The control approach preferred is based on the monitoring of the three basic characteristics of the exhausting combusted gases: (1) heat carried out by the exhaust gases (Qo); (2) average temperature of the exhaust gases (To); and (3) pollutant content of the combusted gases, exhausted per unit of time (Polo). The values of To and Polo are sensed, detected and/or measured as applicable by known physical means. The values of Qo are calculated by the computer as a function of: (1) the particulate fuel flow delivery rate, estimated as a function of the speed of the particulate fuel feeding mechanism; (2) the specific heat content of the type of fuel to be burned; and (3) the total air flow mass delivery rate of the air source (assumed to be a centrifugal blower), estimated as a function of the blower rotational speed. Both the fuel feeding mechanism and the air blower are calibrated in a manner such that their output mass flow rates are known as a function of: (1) the type of particulate fuel; (2) the characteristics of the air entering the blower (temperature and pressure); and (3) their rotational speeds. A rotary type of feeding mechanism can be assumed for the particulate fuel delivery system, such as that depicted in FIG. 25. This basic data is stored in the computer memory bank and the computer automatically adjusts the actual rotational speeds that both rotary systems must adopt in order to deliver the air flow rate and the fuel flow rate which corresponds to the amount of heat production Qi demanded of the combustion system. If cf is the specific heat content of the fuel per unit weight, if Wf is the weight of fuel delivered per unit of time, Qo is then equal to cf ·Wf. If the total air mass flow rate delivered by the blower is Wa and the (air+combusted gases) has an average specific heat cp in the temperature range of interest, the average temperature of the exhausting gases is To =ti +ΔT, where ΔT represents the temperature increase of the (air+combusted gases) mixture caused by the fuel combustion and ti is the temperature of the air leaving the blower. As a first approximation, the blower inlet and outlet temperatures can be assumed to be equal because the pressure rise in the air blower is small (2 to 3 psi). ΔT is equal to Qo divided by cp ·(Wa +Wf) and ti +ΔT=To is measured. Thus, Qo can be calculated as:
Q.sub.o =c.sub.p 19 (W.sub.a +W.sub.f)·(T.sub.o -t.sub.i) (I)
where Wa is the total air weight output of the blower per unit of time. ti is either known or measured and constantly available. To is continuously measured, cp is a known constant for a given fuel type and Qo can thus be evaluated continuously by the computer. The computer is programmed to calculate Qo according to equation (I) above.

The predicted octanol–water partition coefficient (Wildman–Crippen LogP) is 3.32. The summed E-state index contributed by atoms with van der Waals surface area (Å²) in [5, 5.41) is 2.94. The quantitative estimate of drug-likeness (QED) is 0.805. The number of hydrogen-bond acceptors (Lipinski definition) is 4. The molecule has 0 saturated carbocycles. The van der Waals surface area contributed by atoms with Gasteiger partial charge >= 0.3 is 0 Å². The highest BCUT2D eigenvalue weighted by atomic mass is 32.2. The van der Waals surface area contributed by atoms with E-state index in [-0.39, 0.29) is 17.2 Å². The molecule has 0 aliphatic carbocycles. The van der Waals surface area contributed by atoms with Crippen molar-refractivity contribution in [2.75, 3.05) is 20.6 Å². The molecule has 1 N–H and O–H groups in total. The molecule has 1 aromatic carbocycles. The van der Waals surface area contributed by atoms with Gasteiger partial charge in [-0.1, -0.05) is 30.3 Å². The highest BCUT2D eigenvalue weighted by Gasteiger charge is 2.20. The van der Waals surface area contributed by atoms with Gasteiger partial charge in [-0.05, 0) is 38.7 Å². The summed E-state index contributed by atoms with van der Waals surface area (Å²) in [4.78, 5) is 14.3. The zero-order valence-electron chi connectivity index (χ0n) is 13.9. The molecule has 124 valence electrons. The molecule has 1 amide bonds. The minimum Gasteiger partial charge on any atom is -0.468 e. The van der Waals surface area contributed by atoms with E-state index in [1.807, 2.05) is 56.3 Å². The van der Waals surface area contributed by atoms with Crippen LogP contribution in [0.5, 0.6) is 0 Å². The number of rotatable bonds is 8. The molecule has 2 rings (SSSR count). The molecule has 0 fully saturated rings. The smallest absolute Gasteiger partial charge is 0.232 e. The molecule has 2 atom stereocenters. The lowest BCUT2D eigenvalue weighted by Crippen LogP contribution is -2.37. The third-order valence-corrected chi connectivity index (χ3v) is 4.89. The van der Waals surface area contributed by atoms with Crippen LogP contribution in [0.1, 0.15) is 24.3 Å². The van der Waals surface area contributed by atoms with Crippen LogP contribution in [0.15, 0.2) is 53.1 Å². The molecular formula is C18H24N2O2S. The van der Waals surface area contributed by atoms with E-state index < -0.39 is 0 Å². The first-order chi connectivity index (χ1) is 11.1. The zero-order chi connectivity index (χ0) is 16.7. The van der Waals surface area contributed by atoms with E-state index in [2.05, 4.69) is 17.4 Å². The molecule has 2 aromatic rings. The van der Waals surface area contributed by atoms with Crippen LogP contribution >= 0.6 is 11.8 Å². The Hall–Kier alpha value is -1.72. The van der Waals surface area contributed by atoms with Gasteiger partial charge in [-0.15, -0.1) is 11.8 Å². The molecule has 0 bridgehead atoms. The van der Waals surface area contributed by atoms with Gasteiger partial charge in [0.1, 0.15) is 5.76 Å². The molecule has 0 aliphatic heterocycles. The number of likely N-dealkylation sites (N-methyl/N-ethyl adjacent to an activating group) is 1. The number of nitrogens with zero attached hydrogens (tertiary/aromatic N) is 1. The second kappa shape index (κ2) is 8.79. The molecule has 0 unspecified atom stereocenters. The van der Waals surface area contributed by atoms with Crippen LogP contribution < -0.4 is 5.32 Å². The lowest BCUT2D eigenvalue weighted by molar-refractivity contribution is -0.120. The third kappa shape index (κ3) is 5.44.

The temperature To must normally be equal to a temperature Ti demanded of the combustion system, depending on the specific use made of the exhausting gases and Qo must be equal to Qi. Also, Polo must not exceed the value Poli that is deemed acceptable for the given chemical characteristics of the fuel burned. The values for the air flow ratios and of α (therefore of N and kN) are preselected by the computer for the type of fuel to be burned, when the combustion system is started, based on the information stored in the computer memory bank, so that Polo ≦Poli. For the purpose of the following discussion, the nature of the pollutant is limited to the particulate content of the combusted gases, most of it being assumed to be caused by the incomplete burning of some of the fuel particles (which is the most common occurence), and an excess of pollutant content above the upper acceptable limit Poli means that the fuel combustion in the burner is not as complete as it should or could be. The three basic parameters Qo, To and Polo (or Qi, Ti and Poli) are somewhat interrelated for a given type of fuel. These relationships are established and thus known and are also stored in the computer memory bank. If Polo exceeds the limit Poli, two courses of action are possible, not exclusive of each other. For simplicity sake, each course of action is treated individually and independently below. These two courses of action are: (1) increase the rotational speed of the rotating walls in order to increase the mean particle residence time τa of the average size particle; and (2) increase the ratio Wa /Wf in order to provide more oxygen and to facilitate a more complete combustion. In both instances, the air mass flow rate ratios are automatically adjusted concurrently. The second course of action causes To to drop and Ti must then be adjusted by the computer so that the combustion system is able to satisfy the limit set by Poli and a corresponding feasibly attainable value Ti ', lower than Ti, must then be used to adjust the air mass flow rates.